If you select “Yes” it will show the following screen:

After clicking on OK it appears as if nothing happens – Wikto is in fact now connecting to the URL and trying to download the database. When it completes the download the following screen appears:





If you have changed the location of the local database, you should save the configuration at this stage (more on saving configurations later). The default values for this should be fine. If, for some reason (e.g. your provider blocks the site) you cannot get the database automatically you can always simply manually replace the files at their relevant locations. HTTP header: This is the HTTP header that will be used for every request. Note that the content length is not set (for POSTs) as this is calculated automatically. The use of this field is very important, and you can get quite creative with it. If the site you are connecting to for instance requires basic authentication, you can insert the credentials (base64 encoded of course) into the header. If you are working on a specific virtually hosted site you can populate the “Host:” line – thereby redirecting Wikto to the correct virtually hosted site. In normal operation Wikto automatically sets the header correct – so leave this as default unless you know what you are doing. Configuration: After you have configured everything you are now ready to save your configuration. Click on the “Save” button and in the file dialog (although it says “Open”…I know this confusing) select a appropriate name and click on “Open” (yeah yeah yeah…I know…confusing – we’ll fix it in a next release). Your configuration is now saved and you can get to that configuration at any time by clicking on the “Load” button. Wikto however saves the location of the current configuration in the registry, and upon startup will ready the most recent configuration file.

With the configuration now in place we can start scanning! The first step would be to go the “Mirror & Fingerprint section”:

Mirror & Fingerprint Opening this tab leads to the following screen:

How does it work? Before we start – why do we want to mirror the site at all? And what’s with this fingerprint? •





We mirror the site because by inspecting links internal to the site we can find directories on the server. For instance – if the front page of the site has a link called “Login here” that points to http://site/cgi-bin/login/login.pl, we know that: o The /cgi-bin directory must exists o The /cgi-bin/login/ directory must exists o The server uses PERL scripts (the .pl extension shows this) By inspecting links externally on the site we might learn more about the site and/or the network itself – especially when some link deep inside the site links to http://10.0.0.1/intranet/welcome.asp ! We fingerprint the site in order to determine the real web server type (and we determine the web server type in order to focus our attacks on the particular server type). Some administrators try to hide their true server type by changing its banners. Using sophisticated techniques, the good people at Net-Square has found a way to almost always determine the true identity of the server type. The techniques that they use is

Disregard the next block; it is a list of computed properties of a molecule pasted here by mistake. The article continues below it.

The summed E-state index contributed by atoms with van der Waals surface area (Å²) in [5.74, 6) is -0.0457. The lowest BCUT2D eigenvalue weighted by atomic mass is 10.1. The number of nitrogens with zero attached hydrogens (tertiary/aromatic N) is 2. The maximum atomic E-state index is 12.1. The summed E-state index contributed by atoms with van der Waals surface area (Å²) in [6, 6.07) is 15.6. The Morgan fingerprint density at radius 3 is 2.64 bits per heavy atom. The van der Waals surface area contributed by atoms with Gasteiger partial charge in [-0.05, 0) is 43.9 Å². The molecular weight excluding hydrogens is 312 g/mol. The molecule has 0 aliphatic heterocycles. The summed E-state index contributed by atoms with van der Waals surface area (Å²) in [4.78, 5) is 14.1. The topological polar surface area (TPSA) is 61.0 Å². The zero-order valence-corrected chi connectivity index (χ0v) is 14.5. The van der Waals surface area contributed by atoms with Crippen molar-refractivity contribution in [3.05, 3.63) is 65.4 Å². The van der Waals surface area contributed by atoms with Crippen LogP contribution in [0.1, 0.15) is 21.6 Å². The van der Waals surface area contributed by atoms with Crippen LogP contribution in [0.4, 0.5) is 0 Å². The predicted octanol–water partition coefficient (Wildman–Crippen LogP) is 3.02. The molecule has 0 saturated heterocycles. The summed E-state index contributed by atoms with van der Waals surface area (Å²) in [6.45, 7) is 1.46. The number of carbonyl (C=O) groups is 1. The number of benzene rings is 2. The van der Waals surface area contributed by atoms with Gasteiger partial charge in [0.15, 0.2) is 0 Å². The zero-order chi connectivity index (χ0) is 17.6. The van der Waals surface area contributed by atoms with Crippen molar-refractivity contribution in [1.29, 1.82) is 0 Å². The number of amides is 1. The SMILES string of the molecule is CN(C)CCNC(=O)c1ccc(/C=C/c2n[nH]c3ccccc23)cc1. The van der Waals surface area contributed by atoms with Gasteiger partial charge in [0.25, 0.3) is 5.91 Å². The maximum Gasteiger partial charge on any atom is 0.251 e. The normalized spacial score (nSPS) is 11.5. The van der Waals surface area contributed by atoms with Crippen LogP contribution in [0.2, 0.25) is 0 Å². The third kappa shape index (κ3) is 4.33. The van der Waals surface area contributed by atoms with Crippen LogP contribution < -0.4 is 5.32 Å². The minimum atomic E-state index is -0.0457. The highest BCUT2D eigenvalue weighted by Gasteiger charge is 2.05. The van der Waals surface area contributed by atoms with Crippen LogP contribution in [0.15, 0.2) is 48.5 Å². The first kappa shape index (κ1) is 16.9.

beyond the scope of this document, but is a really good read – you can find more on their techniques on their web site – http://www.net-square.com. A very practical example where the use of the mirror greatly assists the scanning process is where the entire site is located underneath a single directory. In others words – the front page of the site http://www.xyzbank.com redirects to http://www.xyzbank.com/xyz/, and the rest of the website resides under the /xyz directory. If we don’t know about the /xyz directory we wouldn’t know to look for /xyz/admin when looking for administrative backend (more on that later).

How do I use it? Step 1: Make sure you have installed WinHTTrack. Step 2: Make sure your configuration is correct Step 3: Enter the web site’s DNS name or IP address in the Target text box Step 4: Press start Step 5: Sit back, relax and have some tea The following is a screenshot of a 60 second mirror of www.cnn.com :

In this screenshot you can see that a great deal of directories were extracted. These directories are very valuable in later stages of the scan. You can also see that, although CNN reports its banner simply as “Apache” it is most likely part of the Apache 2.0 family. It is further interesting to see all the other CNN related sites that is linked from the main site – this information is especially valuable in a foot printing exercise. Jumping around a bit we are next looking at the Googler section:

Googler Opening up the Googler section looks like this: